Kate's blog Living with the Canon 7d m2, 5 years and still going strong - Katey Jane Photography

Kate's blog Living with the Canon 7d m2

I'm not one of these people who can write like an old classic author, in fast with dyslexia it can be dam difficult.

Well here goes, my review of Canon's flagship APS-C crop sensor. a real-world life long review and I'm not paid by canon yet lol so I will state the good bits plus bad bits. its a bit of an old camera now, think it came out in 2014.

Blog date 10/02/2019

Bought the camera in March 2015 and after upgrading from the Canon 40D which was one of those cameras that just worked. Could the 7d m2 live up to that old workhorse!

So it's a crop sensor which gives more power to lenses, wildlife photography and sports this camera was designed for and boy it will never disappoint, with its 10 FPS and its lively tracking.

It took about a week to get used to the camera and the new joystick that's now commonplace (apart from the mirrorless R) is still one of the best features, you can fly around the cameras AFP with ease.

They state its ISO maximum rating for people who wish to sell their images is around 3200, with brilliant noise levels up to 1600 but I found iso 800 can be noisy but if you use your head you can push over that 3200 limits depending on the brightness of subjects.


The camera has been through hell, with two car crashes, both times rolling the car into ditches, first crash damaged the camera stop screen and caused the shutter box and focus system to become out of calibration, after 2 weeks the autofocus stopped working but the camera still worked through manual focus for nearly 6 months.

It was sent in for repairs only to have the repair go wrong in the shop, a faulty shutter motor lol.

The second crash caused no issues but again break the top screen, both times the camera was inside the kit bag which is a Lowepro flipside 400, I wrote to Lowepro and told them their kit bag saved all the lenses and camera, they were so over the moon they sent another kit bag! free of charge, How nice, thanks, guys!

My photography life is one of just getting out there in all conditions, I,m a bit ruthless towards the kit, the camera will often be used in heavy rain, snow and mud and after 3 years again it failed due to water issues inside the camera but to everyone's shock the water camera from the hands not through the camera sealing, condensation caused by temperatures from the hands, again this cause a failure of the autofocus but like last time the camera worked spot on like an old style no autofocus camera.

Interesting fact, if you see damp inside the top screen, remove, the battery, card and other items, place the camera plate cover but loosely, use a hairdryer on cold, the air from that hairdryer will remove the damp after about 20 minutes, this will not damage the camera and the air flow will remove any damp that's hiding deep inside the camera, to me there's a slight design issue with sealed cameras, they don't let in water but when they become damp through damp air or your hands they have problems in removing that dampness, what is needed is a rubber seal that's removable which causes an airflow, I have contacted canon with this info and they are interested. I'm looking at having a seal fitted to the camera body in due course.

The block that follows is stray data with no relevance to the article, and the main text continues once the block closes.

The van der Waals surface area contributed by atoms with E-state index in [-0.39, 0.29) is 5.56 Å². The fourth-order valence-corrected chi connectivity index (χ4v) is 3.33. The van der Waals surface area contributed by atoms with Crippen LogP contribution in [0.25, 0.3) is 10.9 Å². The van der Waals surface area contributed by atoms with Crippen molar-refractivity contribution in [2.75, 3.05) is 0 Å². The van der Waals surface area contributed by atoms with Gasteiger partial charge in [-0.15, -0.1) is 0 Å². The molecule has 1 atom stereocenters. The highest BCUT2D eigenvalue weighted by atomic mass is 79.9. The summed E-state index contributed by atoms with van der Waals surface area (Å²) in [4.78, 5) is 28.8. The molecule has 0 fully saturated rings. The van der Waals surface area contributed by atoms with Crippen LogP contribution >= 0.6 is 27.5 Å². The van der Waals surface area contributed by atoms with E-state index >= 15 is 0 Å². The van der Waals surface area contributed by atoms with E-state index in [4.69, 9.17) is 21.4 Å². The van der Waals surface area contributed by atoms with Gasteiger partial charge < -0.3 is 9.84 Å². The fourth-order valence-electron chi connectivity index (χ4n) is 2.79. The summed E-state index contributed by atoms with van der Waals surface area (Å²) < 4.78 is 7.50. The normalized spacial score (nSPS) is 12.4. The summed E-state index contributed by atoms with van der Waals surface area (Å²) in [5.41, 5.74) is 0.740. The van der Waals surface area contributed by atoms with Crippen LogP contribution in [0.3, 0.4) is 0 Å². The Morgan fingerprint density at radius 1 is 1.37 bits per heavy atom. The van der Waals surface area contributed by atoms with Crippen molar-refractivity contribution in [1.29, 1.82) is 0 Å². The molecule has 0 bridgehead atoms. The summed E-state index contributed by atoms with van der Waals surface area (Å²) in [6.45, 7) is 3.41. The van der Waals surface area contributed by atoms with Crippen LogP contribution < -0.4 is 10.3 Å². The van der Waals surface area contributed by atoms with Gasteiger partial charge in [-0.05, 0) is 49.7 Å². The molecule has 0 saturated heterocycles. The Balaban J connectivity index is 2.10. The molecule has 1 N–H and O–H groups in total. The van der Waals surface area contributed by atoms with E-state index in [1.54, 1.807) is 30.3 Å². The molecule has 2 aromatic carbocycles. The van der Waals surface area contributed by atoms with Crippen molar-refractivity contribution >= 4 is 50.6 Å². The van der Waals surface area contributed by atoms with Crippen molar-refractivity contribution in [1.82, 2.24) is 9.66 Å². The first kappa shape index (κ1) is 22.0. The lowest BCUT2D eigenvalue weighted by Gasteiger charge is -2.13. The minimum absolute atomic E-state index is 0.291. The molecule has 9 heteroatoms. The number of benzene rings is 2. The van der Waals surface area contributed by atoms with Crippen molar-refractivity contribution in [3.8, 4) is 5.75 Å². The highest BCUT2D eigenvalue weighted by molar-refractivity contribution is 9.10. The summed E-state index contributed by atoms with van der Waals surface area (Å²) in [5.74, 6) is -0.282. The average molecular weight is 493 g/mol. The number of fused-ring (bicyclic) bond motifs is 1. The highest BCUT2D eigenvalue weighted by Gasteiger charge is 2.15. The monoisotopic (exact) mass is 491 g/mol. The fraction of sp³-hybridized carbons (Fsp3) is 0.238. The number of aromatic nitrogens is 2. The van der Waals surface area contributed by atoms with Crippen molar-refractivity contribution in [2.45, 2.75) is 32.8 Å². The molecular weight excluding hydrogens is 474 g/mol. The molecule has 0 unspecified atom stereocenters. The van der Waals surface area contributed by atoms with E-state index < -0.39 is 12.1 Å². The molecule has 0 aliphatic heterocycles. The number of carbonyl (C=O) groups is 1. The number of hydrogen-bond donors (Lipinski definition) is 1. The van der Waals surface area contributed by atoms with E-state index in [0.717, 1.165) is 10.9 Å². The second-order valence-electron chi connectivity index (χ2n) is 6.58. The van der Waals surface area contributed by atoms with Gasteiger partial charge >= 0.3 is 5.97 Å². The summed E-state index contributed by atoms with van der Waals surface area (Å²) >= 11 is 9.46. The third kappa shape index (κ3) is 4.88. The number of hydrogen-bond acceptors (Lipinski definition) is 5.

In 5 years the cost of repairs has been just over £1100 with just the water damage caused by myself. this camera is one hardcore lump of magnesium.

The issues I have found out, the shutter can be a bit weak, the batteries can be strange and only take 200 images, the camera can play up and not focus, this can be clearly heard by the sound of the shutter stuttering, I have spoken to Canon about this and this seems to be a firmware problem, that old saying, turn it off and on again did always work.

The camera is extremely picky with lenses, Tamron and sigma it hates and pleased that these makes are bringing out calibration consoles like Tamron's tap in which I own and have set the lens up for the camera.

My hands are small so needed the battery grip which is built like a tank, it has the same layout as the cameras main buttons which is just cool.

Inside Ely Cathedral, low light is ok if your style is going by the mood of the light.

If you can control the camera, not using auto whatsoever you find you can push more quality from the kit, I,m a mood and lighting photographer so won't use HDR or bracketing that removes for me the feelings and style I'm looking for.

Thronham at high tide using Lee filters

Always felt that this camera is happy doing snail's pace landscape as well as birds and macro I must say give the camera good lenses I use just 4 and will review those later.

Final thoughts, The camera has been hard wearing but with issues. one of those issues I forgot to mention, I'm not keen on editing but wish only to photograph wants in front of me and use the limitations of the dynamic range with Lee filters, I find Adobe Lightroom is miles out, too dark in the shadows, has an orange look to certain and is generally just not the same as I remember when I was out.

So what I did, was take a range of photos, in bright light, low lights with loads of colours, don't delete from the card, use canons software DP4 or whatever version you have, Lightroom and the camera, you looking to match Lightroom as close as you can get to both the camera and canons software.

For me to match Lightroom was simply +10 contrast, +20 shadows, +15 whites, + 15 blacks, + 5 vibrance, - 10 yellow saturation. so what I have done is just try and get as close to the camera and canons software, this has cut down hours of editing after thinking all is right only to find Lightroom has made a right old mess. If you love loads of editing then you won't need to bother. Lightroom will never be spot on due to it only reads certain parts of the raw files which really sucks for someone like me who wants what they photographed.